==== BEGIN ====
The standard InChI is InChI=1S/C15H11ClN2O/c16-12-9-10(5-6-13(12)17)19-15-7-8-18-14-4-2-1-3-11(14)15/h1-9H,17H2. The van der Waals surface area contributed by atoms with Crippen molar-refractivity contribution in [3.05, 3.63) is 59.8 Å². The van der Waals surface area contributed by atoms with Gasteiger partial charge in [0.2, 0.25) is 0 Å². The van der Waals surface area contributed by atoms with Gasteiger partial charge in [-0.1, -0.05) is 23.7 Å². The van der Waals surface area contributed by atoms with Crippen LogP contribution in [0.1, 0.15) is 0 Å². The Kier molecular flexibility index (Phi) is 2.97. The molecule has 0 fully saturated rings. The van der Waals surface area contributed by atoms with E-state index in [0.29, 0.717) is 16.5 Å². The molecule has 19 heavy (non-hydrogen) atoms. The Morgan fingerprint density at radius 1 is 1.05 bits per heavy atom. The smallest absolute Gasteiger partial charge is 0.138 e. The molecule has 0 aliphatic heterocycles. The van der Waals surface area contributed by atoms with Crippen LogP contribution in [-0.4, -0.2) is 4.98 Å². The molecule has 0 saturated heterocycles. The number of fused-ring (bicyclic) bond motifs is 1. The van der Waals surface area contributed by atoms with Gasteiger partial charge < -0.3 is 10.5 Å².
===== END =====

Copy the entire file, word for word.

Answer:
The standard InChI is InChI=1S/C15H11ClN2O/c16-12-9-10(5-6-13(12)17)19-15-7-8-18-14-4-2-1-3-11(14)15/h1-9H,17H2. The van der Waals surface area contributed by atoms with Crippen molar-refractivity contribution in [3.05, 3.63) is 59.8 Å². The van der Waals surface area contributed by atoms with Gasteiger partial charge in [0.2, 0.25) is 0 Å². The van der Waals surface area contributed by atoms with Gasteiger partial charge in [-0.1, -0.05) is 23.7 Å². The van der Waals surface area contributed by atoms with Crippen LogP contribution in [0.1, 0.15) is 0 Å². The Kier molecular flexibility index (Phi) is 2.97. The molecule has 0 fully saturated rings. The van der Waals surface area contributed by atoms with E-state index in [0.29, 0.717) is 16.5 Å². The molecule has 19 heavy (non-hydrogen) atoms. The Morgan fingerprint density at radius 1 is 1.05 bits per heavy atom. The smallest absolute Gasteiger partial charge is 0.138 e. The molecule has 0 aliphatic heterocycles. The van der Waals surface area contributed by atoms with Crippen LogP contribution in [-0.4, -0.2) is 4.98 Å². The molecule has 0 saturated heterocycles. The number of fused-ring (bicyclic) bond motifs is 1. The van der Waals surface area contributed by atoms with Gasteiger partial charge < -0.3 is 10.5 Å².